The Cambridge Dictionary defines propaganda as 'information, ideas, opinions, or images, often only giving one part of an argument, that are broadcast, published, or in some other way spread with the intention of influencing people's opinions'. With this definition, I would disagree with Orwell - I don't believe that all art is created with the intention of influencing people's opinions. I think a lot of art is created as an expression of the artist's feelings, ideas or aesthetic desires with no intended influence on the viewer's opinions. I also think that an artist can legitimately intend their work to make the viewer feel something without trying to influence their opinions. I also believe that the best art considers multiple sides of an argument and explores the complexity of different view points rather than broadcasting a singular message. And I write this as someone who has used art as a propaganda tool throughout my creative activism, creating visual imagery and performance works to promote my side of the argument (about a variety of different causes; refugees, Brexit, the European Union, Environmentalism, etc.) with the explicit intention of influencing people's opinions. It is actually my hope that through my MA studies, I will have the time and space to conduct more in-depth research and produce more multi-faceted creative work which considers more view points and has a less overtly politicised message. In a way, I want to de-propagandise my creative practice.


In the case of Dickens, I believe Orwell is legitimately asserting that his work is propagandist because of the implicit and explicit moralising but also because of his personal biases. For example, 'Dickens has grown up near enough to poverty to be terrified of it, and inspite of his generosity of mind, he is not free from the social prejudices of the shabby-genteel... one gets the impression of whole submerged populations whom he regards as beyong the pale... Dickens shows less understanding of criminals than one would expect of him'(p.28) and 'In David Copperfield, where he is dealing with a typical nineteenth century seduction, the class-issue does not strike him as paramount. It is a law of Victorian novels that sexual misdeeds must not go unpunished'(p.32). Orwell's socialist critique of Dicken's writing, emphasises the importance of artists being aware of their own prejudices, biases and assumptions - lest their work unintentionally becomes propagandist. 'His radicalism is of the vaguest kind, and yet one always knows that it is there. That is the difference between being a moralist and a politician. He has no constructive suggestions... All he can finally say is, "behave decently". (p.59) This perspective from Orwell goes further to undermine the adage that "all art is political", because oftentimes artists have a clear intention of message yet no constructive suggestions for change - in this way, "all art is propaganda" can be said to be more of a trueism.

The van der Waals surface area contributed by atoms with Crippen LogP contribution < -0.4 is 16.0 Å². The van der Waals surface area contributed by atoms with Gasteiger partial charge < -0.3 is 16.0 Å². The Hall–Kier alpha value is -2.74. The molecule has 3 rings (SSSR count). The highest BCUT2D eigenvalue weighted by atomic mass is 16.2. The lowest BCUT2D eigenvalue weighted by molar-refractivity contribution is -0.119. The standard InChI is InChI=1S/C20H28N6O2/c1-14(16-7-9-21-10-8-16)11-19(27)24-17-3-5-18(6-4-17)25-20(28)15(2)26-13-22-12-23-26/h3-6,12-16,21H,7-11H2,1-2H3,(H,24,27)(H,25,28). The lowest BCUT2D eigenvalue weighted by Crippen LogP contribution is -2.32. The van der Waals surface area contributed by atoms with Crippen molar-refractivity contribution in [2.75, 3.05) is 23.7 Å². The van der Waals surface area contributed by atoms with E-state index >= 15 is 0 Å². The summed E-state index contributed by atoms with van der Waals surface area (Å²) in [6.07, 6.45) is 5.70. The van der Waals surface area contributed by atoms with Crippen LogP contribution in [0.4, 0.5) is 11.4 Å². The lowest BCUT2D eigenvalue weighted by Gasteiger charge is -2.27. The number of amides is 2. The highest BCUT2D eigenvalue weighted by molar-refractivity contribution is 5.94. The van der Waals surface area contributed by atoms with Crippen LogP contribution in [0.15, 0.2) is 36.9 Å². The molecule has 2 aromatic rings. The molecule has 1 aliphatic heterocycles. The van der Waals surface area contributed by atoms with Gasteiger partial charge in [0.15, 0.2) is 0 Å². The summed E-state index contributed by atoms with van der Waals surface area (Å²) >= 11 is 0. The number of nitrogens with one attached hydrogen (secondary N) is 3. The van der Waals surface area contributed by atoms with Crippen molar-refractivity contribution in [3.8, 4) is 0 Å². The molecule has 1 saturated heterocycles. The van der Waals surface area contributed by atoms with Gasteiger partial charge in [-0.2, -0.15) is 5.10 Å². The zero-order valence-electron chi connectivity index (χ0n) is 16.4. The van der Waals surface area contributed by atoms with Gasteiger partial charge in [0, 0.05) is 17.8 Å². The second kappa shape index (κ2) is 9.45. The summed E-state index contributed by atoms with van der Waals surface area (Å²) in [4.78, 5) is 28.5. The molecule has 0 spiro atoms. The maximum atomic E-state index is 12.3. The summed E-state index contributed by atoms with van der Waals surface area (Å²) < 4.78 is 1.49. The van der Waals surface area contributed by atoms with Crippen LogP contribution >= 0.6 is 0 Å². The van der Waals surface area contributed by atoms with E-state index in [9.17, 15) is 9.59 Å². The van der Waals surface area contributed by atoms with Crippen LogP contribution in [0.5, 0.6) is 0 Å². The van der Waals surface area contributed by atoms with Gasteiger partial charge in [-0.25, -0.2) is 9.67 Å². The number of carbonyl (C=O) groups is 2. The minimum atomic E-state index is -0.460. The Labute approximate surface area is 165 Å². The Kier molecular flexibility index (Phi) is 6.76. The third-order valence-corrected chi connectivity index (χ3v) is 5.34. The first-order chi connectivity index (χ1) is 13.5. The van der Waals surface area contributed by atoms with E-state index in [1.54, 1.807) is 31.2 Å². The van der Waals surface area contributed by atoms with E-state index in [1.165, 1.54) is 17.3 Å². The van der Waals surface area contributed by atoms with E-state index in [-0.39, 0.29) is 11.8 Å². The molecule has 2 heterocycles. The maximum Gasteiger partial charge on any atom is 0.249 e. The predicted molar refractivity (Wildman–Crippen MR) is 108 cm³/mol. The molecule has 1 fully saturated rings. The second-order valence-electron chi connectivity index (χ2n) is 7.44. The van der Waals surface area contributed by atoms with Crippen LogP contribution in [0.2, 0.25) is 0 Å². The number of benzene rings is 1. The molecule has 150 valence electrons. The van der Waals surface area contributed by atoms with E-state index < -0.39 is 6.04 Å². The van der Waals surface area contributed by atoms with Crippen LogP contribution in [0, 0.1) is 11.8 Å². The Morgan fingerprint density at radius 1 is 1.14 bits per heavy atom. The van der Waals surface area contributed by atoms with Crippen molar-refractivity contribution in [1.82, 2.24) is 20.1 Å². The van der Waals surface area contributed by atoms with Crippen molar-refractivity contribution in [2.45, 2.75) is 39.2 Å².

If I have taken any learnings from this essay, it is to be more aware of my personal biases in the production of my creative work, not least because of the way in which artworks can be co-opted by groups or individuals with a political agenda. 'Dickens is one of those writers who are felt to be worth stealing. He has been stolen by Marxists, by Catholics and, above all, by Conservatives. The question is, What is there to steal? ... That kind of question is never easy to answer. As a rule, an aesthetic preference is either something inexplicable or it is so corrupted by non-aesthetic motives as to make one wonder whether the whole of literary criticism is not a huge network of humbug. In Dickens' case the complicating factor is his familiarity.' (p.47) Perhaps it is inevitable that as a creator, when your works become universally known and loved, their message will be co-opted to suit their agenda, perhaps in this way the creator's intention is irrelevant. Considering Repsonse Theory, where an audience assigns a meaning or message to a work, all art can potentially be co-opted by political actors and used as propaganda. In this sense, it is fair to say "All Art is Propaganda" including Orwell's own works which are frequently referenced by both the far-left and far-right in contemporary political discourse.